• You only need to contact 1 bureau – they’ll inform the other two of the alert
  • Old military IDs displayed your Social Security number – dispose properly of any old card that includes your SSN
  • Old Veterans Identification Cards (VICs) may have your SSN embedded in the magnetic stripe, which can be read with any standard card reader; dispose of these properly, too
  • Make sure to change your MyPay PIN often and review payments from the account often
  • Consider setting up Power of Attorney for financial issues, including identity theft, while you are deployed
  • Veterans over 65 should be aware they’re at high risk for “pension poaching” – once you turn 65, you may be eligible for A&A benefits, but review third-party solicitations for setting up A&A thoroughly before you sign anything or provide information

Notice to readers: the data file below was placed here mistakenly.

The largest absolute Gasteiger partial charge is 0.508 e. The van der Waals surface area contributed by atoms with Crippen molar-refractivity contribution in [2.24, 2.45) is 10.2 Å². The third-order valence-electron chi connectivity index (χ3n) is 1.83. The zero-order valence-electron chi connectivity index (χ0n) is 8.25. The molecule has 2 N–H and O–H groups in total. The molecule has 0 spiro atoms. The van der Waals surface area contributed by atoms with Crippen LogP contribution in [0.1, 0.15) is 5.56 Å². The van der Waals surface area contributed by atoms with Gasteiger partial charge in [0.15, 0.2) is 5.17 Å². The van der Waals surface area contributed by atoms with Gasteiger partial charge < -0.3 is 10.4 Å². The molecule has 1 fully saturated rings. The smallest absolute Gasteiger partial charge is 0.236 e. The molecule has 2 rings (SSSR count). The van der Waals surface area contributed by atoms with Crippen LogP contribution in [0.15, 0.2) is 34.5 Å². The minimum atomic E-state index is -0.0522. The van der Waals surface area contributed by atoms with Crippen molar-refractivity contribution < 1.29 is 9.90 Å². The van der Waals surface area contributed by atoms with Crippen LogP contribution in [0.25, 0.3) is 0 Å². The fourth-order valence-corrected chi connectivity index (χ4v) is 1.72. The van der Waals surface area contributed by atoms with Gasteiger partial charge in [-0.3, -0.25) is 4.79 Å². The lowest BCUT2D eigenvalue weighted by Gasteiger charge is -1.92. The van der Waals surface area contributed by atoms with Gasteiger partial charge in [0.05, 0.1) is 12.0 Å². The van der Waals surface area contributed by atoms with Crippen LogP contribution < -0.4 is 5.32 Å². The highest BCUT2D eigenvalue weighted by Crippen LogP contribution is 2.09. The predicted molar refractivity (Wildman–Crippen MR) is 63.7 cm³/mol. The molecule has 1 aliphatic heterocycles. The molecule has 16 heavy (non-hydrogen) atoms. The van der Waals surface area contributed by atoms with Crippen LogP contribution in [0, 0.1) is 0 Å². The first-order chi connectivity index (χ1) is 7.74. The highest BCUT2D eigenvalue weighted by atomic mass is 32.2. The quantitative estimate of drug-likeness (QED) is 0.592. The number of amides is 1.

Additional Resources

  • Financial Frontlines provides information about identity theft concerns for Florida military members, as well as a range of other topics
    • Download the Financial Frontlines Resource Guide now
  • Your Money Matter$ is a platform provided through the office of Florida’s Chief Financial Officer; the site includes a section dedicated to identity theft
  • ConsumerFinance.gov is the main website for the Consumer Financial Protection Bureau. It has a wealth of resource for identity theft prevention
  • IdentityTheft.gov is the Federal Trade Commission’s website to report identity theft; FTC.gov also hosts a variety of resources you can use to avoid ID theft